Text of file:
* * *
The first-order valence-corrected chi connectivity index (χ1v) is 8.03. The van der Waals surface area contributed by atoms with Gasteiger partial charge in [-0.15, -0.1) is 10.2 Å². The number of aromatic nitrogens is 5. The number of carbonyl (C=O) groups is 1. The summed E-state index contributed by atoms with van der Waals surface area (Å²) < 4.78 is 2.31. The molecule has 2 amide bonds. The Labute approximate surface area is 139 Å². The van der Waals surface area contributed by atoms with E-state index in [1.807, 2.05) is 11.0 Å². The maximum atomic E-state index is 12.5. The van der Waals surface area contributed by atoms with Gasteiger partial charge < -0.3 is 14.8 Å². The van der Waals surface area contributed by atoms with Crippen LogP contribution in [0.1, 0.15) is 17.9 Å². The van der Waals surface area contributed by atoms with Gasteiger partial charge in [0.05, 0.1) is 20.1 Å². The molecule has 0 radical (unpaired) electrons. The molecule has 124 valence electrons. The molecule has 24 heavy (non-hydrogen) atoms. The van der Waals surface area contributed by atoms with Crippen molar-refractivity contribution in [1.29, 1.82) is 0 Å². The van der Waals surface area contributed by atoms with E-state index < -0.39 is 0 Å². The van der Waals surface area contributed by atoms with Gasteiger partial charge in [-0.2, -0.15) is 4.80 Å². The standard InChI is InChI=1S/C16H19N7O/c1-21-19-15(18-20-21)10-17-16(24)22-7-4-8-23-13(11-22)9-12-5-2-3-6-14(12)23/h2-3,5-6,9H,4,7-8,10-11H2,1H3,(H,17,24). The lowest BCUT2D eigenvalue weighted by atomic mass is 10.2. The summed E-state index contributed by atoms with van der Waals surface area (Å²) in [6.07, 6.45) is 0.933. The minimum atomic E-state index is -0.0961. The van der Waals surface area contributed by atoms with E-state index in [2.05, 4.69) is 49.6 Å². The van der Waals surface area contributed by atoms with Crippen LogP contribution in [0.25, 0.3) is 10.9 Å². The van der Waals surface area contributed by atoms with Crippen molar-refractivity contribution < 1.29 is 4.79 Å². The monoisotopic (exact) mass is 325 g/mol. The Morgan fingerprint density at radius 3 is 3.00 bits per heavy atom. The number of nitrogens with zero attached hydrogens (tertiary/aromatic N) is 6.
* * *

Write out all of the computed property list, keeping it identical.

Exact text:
The first-order valence-corrected chi connectivity index (χ1v) is 8.03. The van der Waals surface area contributed by atoms with Gasteiger partial charge in [-0.15, -0.1) is 10.2 Å². The number of aromatic nitrogens is 5. The number of carbonyl (C=O) groups is 1. The summed E-state index contributed by atoms with van der Waals surface area (Å²) < 4.78 is 2.31. The molecule has 2 amide bonds. The Labute approximate surface area is 139 Å². The van der Waals surface area contributed by atoms with E-state index in [1.807, 2.05) is 11.0 Å². The maximum atomic E-state index is 12.5. The van der Waals surface area contributed by atoms with Gasteiger partial charge < -0.3 is 14.8 Å². The van der Waals surface area contributed by atoms with Crippen LogP contribution in [0.1, 0.15) is 17.9 Å². The van der Waals surface area contributed by atoms with Gasteiger partial charge in [0.05, 0.1) is 20.1 Å². The molecule has 0 radical (unpaired) electrons. The molecule has 124 valence electrons. The molecule has 24 heavy (non-hydrogen) atoms. The van der Waals surface area contributed by atoms with Crippen molar-refractivity contribution in [1.29, 1.82) is 0 Å². The van der Waals surface area contributed by atoms with E-state index < -0.39 is 0 Å². The van der Waals surface area contributed by atoms with Gasteiger partial charge in [-0.2, -0.15) is 4.80 Å². The standard InChI is InChI=1S/C16H19N7O/c1-21-19-15(18-20-21)10-17-16(24)22-7-4-8-23-13(11-22)9-12-5-2-3-6-14(12)23/h2-3,5-6,9H,4,7-8,10-11H2,1H3,(H,17,24). The lowest BCUT2D eigenvalue weighted by atomic mass is 10.2. The summed E-state index contributed by atoms with van der Waals surface area (Å²) in [6.07, 6.45) is 0.933. The minimum atomic E-state index is -0.0961. The van der Waals surface area contributed by atoms with E-state index in [2.05, 4.69) is 49.6 Å². The van der Waals surface area contributed by atoms with Crippen LogP contribution in [0.25, 0.3) is 10.9 Å². The van der Waals surface area contributed by atoms with Crippen molar-refractivity contribution < 1.29 is 4.79 Å². The monoisotopic (exact) mass is 325 g/mol. The Morgan fingerprint density at radius 3 is 3.00 bits per heavy atom. The number of nitrogens with zero attached hydrogens (tertiary/aromatic N) is 6.